I hope these directions are not too complicated. Please give me your feedback so I can edit it or change it to be more helpful!

Hope you like them!

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St. Louis Orthodox Community — Purim Megillah Readings 2013

Purim Hamentashen

Purim Hamentashen (Photo credit: slgckgc)

I apologize to my non-St. Louis readers that this post will not apply to you. However, it is time for my annual post sharing the Orthodox Megillah readings here in St. Louis. This is particularly helpful for moms with young children who are not old enough to stay up (or be quiet) during Megillah readings. It is also helpful for those having to work around their “work” schedules.

Here is my current list as of 10:30 a.m. on Friday. I could not get in touch with anyone at the Central West End minyan or St. Louis Hillel.

Saturday night, February 23, 2013:

6:32 p.m.         Ma’ariv at Agudas Israel, megillah reading to follow

6:55 p.m.         Sha’arei Chesed (U City Shul), followed by melave malka with entertainment, babysitting free

7:00 p.m.         Beit Shira, at The Cedars Synagogue (Meadowview Building), 13190 South Outer 40 Road
                     Havdalah followed by 7:05 p.m. reading by Rabbi Gertzulin, songs & refreshments.

                    Lazaroff Chabad Center on Delmar

7:15 p.m.         Nusach Hari by Rabbi Mintz (following 7 p.m. Ma’ariv). Bring non-perishables, pers. care items.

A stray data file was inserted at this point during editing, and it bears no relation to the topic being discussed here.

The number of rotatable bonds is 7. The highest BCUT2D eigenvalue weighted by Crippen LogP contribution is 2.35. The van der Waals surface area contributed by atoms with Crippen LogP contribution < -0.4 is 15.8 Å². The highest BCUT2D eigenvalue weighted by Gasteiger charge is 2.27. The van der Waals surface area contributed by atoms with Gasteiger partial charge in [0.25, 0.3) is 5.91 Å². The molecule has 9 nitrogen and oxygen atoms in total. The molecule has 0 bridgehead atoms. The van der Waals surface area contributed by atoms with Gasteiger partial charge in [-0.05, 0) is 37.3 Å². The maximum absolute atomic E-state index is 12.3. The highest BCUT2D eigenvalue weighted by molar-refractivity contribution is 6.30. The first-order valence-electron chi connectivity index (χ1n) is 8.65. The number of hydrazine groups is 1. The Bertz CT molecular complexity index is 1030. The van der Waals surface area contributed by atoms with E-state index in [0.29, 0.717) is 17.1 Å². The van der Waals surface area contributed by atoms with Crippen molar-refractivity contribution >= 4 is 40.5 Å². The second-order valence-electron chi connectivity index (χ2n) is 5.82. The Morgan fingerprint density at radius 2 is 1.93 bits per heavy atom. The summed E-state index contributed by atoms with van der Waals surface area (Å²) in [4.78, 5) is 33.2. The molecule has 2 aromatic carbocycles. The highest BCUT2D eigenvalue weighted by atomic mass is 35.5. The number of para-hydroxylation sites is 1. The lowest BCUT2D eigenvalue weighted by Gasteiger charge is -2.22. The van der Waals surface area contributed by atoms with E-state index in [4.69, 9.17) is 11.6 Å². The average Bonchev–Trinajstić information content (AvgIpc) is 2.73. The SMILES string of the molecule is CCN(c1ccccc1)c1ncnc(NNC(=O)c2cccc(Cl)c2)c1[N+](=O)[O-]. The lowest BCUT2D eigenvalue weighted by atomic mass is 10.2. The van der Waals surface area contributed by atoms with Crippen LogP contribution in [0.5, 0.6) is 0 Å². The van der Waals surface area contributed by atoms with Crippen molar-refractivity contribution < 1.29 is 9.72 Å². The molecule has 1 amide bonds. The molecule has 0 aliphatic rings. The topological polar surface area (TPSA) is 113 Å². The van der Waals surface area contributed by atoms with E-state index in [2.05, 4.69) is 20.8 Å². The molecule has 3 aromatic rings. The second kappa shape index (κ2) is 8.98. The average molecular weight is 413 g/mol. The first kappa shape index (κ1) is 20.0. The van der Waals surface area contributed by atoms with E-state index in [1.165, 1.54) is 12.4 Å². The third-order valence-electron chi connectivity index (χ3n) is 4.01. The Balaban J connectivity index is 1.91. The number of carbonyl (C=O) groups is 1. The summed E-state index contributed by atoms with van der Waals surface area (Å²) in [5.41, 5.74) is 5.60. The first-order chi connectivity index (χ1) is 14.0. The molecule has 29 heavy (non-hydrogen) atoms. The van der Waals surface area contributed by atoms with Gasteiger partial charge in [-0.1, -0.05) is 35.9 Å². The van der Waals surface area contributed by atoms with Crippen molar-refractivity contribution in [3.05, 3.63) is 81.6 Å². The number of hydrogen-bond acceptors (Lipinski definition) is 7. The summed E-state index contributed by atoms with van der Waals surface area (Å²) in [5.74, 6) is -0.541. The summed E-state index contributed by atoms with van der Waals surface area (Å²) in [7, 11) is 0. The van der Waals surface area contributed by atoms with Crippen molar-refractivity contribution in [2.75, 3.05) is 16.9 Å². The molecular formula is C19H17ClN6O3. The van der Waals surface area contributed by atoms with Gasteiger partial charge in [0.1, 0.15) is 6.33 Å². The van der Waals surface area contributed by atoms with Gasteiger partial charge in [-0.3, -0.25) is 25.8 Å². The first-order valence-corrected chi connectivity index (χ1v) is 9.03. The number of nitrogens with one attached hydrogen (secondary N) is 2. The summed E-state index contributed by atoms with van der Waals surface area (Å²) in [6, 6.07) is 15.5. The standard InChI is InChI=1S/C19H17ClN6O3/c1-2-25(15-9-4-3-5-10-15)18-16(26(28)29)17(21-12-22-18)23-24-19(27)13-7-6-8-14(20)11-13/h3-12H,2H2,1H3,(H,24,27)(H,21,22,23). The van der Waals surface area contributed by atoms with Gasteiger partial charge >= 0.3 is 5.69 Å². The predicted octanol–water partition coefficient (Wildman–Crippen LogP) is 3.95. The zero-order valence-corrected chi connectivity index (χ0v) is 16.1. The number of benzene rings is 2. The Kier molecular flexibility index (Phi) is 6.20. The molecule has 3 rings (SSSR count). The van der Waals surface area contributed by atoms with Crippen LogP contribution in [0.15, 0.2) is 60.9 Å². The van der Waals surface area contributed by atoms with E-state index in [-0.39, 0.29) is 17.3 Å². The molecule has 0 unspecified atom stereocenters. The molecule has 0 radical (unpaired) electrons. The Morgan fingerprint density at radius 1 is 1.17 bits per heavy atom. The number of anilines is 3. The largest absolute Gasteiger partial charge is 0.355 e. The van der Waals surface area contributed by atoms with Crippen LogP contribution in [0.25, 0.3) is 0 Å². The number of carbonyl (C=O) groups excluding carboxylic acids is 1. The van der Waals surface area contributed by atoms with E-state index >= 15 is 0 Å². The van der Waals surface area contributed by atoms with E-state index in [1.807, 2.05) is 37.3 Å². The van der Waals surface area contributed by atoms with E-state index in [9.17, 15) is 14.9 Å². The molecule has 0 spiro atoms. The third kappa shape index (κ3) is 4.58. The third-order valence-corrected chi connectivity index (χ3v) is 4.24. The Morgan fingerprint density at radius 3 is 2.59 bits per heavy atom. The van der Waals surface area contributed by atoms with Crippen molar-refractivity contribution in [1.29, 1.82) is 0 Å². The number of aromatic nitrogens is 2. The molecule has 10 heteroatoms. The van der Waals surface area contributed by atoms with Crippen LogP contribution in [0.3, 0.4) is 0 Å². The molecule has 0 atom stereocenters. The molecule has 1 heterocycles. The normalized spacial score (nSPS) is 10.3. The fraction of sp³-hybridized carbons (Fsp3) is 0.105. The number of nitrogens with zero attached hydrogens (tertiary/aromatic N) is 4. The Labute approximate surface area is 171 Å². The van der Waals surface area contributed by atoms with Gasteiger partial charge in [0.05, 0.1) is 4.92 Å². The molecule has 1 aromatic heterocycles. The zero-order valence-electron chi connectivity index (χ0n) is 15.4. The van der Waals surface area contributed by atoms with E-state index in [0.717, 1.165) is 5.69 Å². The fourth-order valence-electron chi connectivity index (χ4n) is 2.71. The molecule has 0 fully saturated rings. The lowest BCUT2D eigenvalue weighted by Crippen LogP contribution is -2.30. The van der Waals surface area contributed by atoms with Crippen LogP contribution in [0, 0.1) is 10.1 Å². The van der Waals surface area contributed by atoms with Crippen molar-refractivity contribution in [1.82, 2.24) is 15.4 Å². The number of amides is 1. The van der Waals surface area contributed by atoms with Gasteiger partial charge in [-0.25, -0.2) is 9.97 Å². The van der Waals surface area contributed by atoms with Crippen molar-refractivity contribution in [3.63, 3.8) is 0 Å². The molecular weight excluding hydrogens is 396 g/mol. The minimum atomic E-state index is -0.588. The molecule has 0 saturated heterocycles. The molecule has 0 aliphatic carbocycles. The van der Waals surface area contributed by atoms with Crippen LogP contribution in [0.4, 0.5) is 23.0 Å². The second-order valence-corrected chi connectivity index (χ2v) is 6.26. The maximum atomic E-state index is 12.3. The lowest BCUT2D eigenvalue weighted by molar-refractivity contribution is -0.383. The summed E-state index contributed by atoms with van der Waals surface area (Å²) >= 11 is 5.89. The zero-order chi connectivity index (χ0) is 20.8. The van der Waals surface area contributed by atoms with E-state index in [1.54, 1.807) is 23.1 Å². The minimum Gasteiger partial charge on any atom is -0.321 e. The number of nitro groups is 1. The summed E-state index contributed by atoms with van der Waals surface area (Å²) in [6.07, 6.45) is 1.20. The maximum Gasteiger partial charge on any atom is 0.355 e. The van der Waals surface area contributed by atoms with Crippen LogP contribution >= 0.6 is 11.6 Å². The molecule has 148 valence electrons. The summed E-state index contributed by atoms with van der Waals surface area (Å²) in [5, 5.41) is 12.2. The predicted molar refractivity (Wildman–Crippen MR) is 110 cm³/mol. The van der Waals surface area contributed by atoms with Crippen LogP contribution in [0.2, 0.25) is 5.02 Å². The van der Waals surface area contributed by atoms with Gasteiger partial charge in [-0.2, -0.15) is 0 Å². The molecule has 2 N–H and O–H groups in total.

Young Israel Ma’ariv/Megillah by Rabbi Rovinsky and Max Gornish

Levites Chabad House at 7018 Forsyth at Big Bend

Bais Abraham

7:30 p.m.        Young Israel, Purim play for children – Grades 2 and under

x                     Tpheris Israel Chevra Kadisha (TICK) (second reading TBA)

8:15 p.m.         Young Israel Costume parade

8:30 p.m.         Torah Prep boys’ school – additional reading for women

9:15 p.m.         Young Israel 2nd Megillah reading in the Beit Midrash by Rabbi Shulman

10:00 p.m.       Young Israel Purim Murder Mystery, $5/person. Themed costumes welcome

x                      Agudas Israel Purim party

Sunday day, February 24, 2013:

7:10 a.m.         Young Israel in the Beit Midrash (following 6:30 a.m. minyan)

7:30 a.m.         Shacharis at Agudas Israel, megillah reading to follow

8:30 a.m.         Nusach Hari by Rabbi Rovinsky (following 8:00 a.m. Shacharis)

8:35 a.m.         Young Israel by Rabbi Shulman (following 8:00 a.m. Shacharis)

                    Sha’arei Chesed (U City Shul), free babysitting, donations appreciated

8:40 a.m.         TICK (second reading TBA)

9:00 a.m.         Bais Abraham

                     Beit Shira, at The Cedars Synagogue (Meadowview Building), 13190 South Outer 40 Road